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Notes Approved no
Call Number GFZ @ kyba @ Serial 2589
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Author Delhey, K.; Peters, A.
Title Implications for conservation of anthropogenic impacts on visual communication and camouflage Type Journal Article
Year 2016 Publication Conservation Biology : the Journal of the Society for Conservation Biology Abbreviated Journal Conserv Biol
Volume 31 Issue 1 Pages 30-39
Keywords Conservation
Abstract (up) Anthropogenic environmental impacts can disrupt the sensory environment of animals and affect important processes from mate choice to predator avoidance. Currently these effects are best understood for auditory and chemo-sensory modalities and recent reviews highlight their importance for conservation. Here we summarise how anthropogenic changes to the visual environment (ambient light, transmission, backgrounds) affect visual communication and camouflage, and highlight implications for conservation. These implications are particularly evident for disrupted camouflage due to its tight links with survival while the conservation importance of impaired visual communication is less well-documented. Such effects can be potentially severe when they affect critical processes such as pollination or species recognition. However, when impaired mate choice does not lead to hybridization, the conservation consequences are less clear. We suggest that the demographic effects of human impacts on visual communication and camouflage will be particularly strong when: (a) human-induced modifications to the visual environment are evolutionary novel, that is, very different from natural variation, (b) affected species and populations have low levels of intraspecific (genotypic and phenotypic) variation and low levels of behavioural, sensory or physiological plasticity and (c) the processes affected are directly related to survival (camouflage), species recognition, or number of offspring produced, rather than offspring quality or attractiveness. The evidence summarized here suggests that anthropogenic effects on the visual environment might be of similar conservation concerns as those on other sensory modalities. This article is protected by copyright. All rights reserved.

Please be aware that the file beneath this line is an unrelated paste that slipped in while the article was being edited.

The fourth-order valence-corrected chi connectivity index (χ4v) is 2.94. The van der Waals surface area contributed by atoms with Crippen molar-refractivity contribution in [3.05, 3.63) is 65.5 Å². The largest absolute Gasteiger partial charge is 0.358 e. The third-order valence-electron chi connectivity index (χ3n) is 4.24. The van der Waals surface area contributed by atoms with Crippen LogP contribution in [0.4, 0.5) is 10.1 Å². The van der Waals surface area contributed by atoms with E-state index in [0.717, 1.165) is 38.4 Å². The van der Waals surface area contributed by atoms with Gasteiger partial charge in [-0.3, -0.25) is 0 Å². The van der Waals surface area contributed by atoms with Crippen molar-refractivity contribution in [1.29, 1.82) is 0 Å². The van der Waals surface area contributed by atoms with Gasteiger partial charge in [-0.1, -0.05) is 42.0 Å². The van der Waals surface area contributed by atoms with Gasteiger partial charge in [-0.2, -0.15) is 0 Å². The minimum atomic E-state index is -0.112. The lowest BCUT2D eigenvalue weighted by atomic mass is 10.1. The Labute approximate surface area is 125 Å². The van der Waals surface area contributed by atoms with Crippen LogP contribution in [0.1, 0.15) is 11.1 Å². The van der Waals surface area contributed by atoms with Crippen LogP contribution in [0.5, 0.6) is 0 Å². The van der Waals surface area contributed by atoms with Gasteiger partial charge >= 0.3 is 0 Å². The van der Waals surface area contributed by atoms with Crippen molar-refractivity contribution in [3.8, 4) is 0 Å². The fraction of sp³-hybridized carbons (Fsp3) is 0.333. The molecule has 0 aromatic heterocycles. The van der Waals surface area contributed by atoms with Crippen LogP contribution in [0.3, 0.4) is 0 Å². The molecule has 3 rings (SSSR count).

Address 25 Rainforest Walk, School of Biological Sciences, Monash University, 3800, Clayton, Victoria, Australia
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Language English Summary Language Original Title
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ISSN 0888-8892 ISBN Medium
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Notes PMID:27604521 Approved no
Call Number LoNNe @ kyba @ Serial 1525